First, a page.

Consumers prefer to combine digital and physical elements during their buying process said a study by IBM.
The study was released at NRF 2015 tech show in the U.S.
The IBM Institute for Business Value study that analyzed 4 years of survey data from over 110,000 consumers in 19 countries found that 43 percent of consumers prefer to shop online, while only 29 percent made their last purchase online.
In some product categories such as youth apparel or home décor, there is a nearly 20 point gap between the percentage of people that say they enjoy shopping online and the percentage of people who made their last purchase online. This signals that retailers have an opportunity to better meet consumer expectations online.
While more consumers are willing to share social, location, and mobile information with a trusted retailer compared to last year, the study shows that sharing could be much higher.
42 percent of consumers see the potential benefit of sharing their location via GPS with retailers, but only 28 percent are willing to do so — even with a trusted retailer. Fifty-four percent of consumers see the benefit of sharing mobile for text with retailers, but 42 percent would share this information, said IBM.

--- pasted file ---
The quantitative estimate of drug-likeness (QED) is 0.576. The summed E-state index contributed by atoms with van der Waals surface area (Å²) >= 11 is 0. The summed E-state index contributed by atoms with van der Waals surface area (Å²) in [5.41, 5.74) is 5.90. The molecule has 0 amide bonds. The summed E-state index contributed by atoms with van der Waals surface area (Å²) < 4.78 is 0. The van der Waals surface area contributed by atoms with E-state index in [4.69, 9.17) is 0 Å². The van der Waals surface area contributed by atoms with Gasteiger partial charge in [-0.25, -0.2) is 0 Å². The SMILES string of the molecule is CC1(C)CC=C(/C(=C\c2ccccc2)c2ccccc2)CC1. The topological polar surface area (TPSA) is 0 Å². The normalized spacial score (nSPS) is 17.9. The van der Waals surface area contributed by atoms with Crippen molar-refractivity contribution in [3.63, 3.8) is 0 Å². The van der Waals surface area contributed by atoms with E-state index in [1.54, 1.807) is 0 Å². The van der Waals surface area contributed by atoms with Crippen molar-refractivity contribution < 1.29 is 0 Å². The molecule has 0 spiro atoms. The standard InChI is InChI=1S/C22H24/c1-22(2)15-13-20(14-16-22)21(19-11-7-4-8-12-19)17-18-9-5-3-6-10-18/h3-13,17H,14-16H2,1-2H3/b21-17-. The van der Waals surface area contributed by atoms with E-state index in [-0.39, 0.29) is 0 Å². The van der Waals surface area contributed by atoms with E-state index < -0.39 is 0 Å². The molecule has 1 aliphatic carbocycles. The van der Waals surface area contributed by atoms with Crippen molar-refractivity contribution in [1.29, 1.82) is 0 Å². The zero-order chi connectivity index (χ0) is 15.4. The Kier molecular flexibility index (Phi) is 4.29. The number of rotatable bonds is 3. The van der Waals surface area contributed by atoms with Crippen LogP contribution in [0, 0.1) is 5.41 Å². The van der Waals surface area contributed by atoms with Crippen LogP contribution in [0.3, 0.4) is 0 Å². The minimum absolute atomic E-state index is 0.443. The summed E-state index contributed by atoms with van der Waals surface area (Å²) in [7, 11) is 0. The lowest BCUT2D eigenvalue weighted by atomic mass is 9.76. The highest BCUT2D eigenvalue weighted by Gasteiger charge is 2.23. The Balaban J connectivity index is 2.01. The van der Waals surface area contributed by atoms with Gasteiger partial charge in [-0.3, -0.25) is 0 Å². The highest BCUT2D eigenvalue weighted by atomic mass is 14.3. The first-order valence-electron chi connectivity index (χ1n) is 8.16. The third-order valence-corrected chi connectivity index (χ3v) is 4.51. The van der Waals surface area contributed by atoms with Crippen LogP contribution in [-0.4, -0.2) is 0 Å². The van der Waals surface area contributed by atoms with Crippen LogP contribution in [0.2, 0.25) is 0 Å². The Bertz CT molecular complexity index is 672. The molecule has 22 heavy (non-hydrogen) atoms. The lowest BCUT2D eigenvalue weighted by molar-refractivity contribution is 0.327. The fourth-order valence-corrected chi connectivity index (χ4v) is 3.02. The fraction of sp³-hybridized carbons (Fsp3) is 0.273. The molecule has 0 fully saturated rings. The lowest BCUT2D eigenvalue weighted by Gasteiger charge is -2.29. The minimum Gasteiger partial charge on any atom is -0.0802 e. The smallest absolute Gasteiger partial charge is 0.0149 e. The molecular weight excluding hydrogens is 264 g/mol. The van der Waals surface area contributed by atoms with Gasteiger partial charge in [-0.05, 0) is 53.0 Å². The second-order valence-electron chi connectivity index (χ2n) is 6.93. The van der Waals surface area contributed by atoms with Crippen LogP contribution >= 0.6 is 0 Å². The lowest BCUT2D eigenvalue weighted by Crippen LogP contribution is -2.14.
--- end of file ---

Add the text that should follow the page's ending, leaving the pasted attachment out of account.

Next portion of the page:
Sixty percent consumers said it is important for them to be able to find out if an item is in stock before going to the store. 46 percent consumers said it’s important that retail employees use mobile devices to fix an out of stock issue, up six points from last year.
Forty-eight percent of shoppers value initiating a personalized communication with a retailer when they are online. When in the store, 44 percent of shoppers want on-demand communication. Forty-one percent of consumers said it’s important that store associates offer personalized promotions based on their purchase history or preferences, compared to 36 percent last year.
Associates ranked last on the list of trusted resources consumers access for product knowledge — yet another sign that the role of the sales associate is changing.
The study signals that retailers should prioritize empowering their associates with tools to monitor inventory and offer promotions instead of focusing on general product information only.